Mark Kvamme - photo by John Michael Spinelli

Mark Kvamme – photo by John Michael Spinelli

If you’re Ohio Gov. John R. Kasich, likely a millionaire many times over based on what reporters learned from looking at only one individual tax return from 2008 for less than an hour,  or Mark Kvamme, the governor’s very rich Silicon venture capitalist friend and confidant who left his home and wife in California to relocate to Ohio to aide Kasich’s largely poor performing job creation agenda, the conclusion offered in a new report out Monday isn’t the kind lopsided tax news they want voters to become too familiar with as days dwindle to the General Election on Nov. 4.

Reflecting on the wealth each has accumulated so far, it’s clear that Ohio’s tax policy, skewed to benefit the very wealthy, dramatically reduced tax bills the K-brothers would have paid had Ohio’s top 1 percent been allowed to net more than $20,000 compared to the bottom three-fifths of Ohio taxpayers who as a group pay more.

Among the key, headline making findings found in an analysis of tax policy conducted by the Washington-based Institute on Taxation and Economic Policy [ITEP]for Policy Matters Ohio [PMO], a nonprofit, nonpartisan economic think tank located in Cleveland, is that Ohio’s on-going march to lower income tax rates across the board has benefited the wealthiest Buckeyes at the expense of Ohio’s poorest. Using a sophisticated model of the state and local tax system, ITEP and PMO examined major tax changes in Ohio since 2005, and how they affected Ohioans last year compared to what individuals and families would have paid had the pre-2005 tax system remained in place.

The report says that the bottom three-fifths of Ohio taxpayers, with incomes of $54,000 a year or less, are paying more in state and local taxes due to the changes. Higher-income groups are seeing lower taxes overall due to tax code changes, and while the results for individual taxpayers vary, the benefits grow as income increases on average.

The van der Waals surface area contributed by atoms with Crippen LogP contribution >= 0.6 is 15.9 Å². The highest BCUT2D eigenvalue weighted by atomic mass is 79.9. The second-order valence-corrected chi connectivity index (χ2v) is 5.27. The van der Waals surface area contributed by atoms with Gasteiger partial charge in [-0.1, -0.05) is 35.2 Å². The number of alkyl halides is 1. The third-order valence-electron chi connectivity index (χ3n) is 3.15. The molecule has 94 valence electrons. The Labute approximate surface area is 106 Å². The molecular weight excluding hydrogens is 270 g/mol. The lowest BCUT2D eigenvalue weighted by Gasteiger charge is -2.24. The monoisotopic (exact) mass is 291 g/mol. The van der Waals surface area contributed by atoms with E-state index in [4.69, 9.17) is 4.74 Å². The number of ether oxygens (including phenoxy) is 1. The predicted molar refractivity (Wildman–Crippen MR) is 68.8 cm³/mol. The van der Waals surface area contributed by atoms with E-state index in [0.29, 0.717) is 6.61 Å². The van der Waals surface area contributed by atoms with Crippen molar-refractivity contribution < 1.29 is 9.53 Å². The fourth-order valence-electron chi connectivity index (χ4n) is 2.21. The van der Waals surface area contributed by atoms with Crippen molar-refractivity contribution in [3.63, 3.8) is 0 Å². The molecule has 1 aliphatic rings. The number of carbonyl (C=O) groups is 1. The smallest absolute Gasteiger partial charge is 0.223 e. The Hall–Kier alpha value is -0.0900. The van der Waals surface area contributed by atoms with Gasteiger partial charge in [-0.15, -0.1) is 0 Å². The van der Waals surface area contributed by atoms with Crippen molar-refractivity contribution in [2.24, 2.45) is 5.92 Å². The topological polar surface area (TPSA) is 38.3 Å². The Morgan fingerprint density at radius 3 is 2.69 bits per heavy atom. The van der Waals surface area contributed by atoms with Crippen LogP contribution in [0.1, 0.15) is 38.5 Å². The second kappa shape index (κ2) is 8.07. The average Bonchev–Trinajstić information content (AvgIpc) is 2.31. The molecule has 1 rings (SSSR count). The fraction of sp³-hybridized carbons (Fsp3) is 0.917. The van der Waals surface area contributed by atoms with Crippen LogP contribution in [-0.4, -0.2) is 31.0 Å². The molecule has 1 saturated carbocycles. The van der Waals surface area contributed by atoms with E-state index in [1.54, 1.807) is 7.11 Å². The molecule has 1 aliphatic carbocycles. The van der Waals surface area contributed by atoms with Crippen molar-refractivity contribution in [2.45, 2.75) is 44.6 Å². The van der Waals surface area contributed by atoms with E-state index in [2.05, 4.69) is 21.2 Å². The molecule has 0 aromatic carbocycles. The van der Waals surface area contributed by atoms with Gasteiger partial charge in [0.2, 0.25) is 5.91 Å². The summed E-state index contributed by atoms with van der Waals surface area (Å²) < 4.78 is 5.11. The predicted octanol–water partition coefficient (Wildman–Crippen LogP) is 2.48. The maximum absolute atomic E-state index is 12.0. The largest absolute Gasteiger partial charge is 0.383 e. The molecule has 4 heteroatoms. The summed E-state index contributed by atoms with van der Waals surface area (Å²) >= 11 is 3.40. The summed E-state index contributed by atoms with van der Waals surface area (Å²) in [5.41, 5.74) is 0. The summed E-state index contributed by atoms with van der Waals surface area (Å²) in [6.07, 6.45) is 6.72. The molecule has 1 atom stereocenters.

“The major changes in Ohio tax policy over the past nine years have favored the richest Ohioans and are costing the state $3 billion a year,” according to the report. “The wealthy have seen significant tax cuts, while the bottom three-fifths of Ohio earners as a group are paying more. In effect, lower-income Ohioans are helping to pay for tax cuts for others in the state who earn much more.” Job growth across the country has outpaced job growth in Ohio, PMO says, noting that available resources are not longer available in significant quantities to improve public services. “Ohio needs to dramatically alter its tax policy,” it concludes.

In 2010, when he was running for governor against the then-incumbent Democratic, Ted Strickland, John Kasich, who served 18 years in Congress followed by ten years working for the Fox News Network and for failed Wall Street investment bank Lehman Brothers, reporters were given a very short amount of time to look over one of Kasich’s individual tax returns. What was found at that time, the only time Gov. Kasich has permitted any of his tax returns to be made public, was that Kasich took in nearly $1.4 million in 2008, including $587,175 as a managing director of Lehman Brothers investment banking division. Reporters present wrote that Kasich was paid a $182,692 salary in 2008 from Lehman, along with a $432,000 bonus and $2,250 in other benefits. Gov. Kasich told this reporter that he always files an income tax extension. Rob Nichols, the governor’s spokesman, has declined to tell OhioNewsBureau why Ohio’s chief executive always files extensions. As he runs for a second term, Gov. Kasich appears resolute in keeping his tax returns following his election four years ago secret.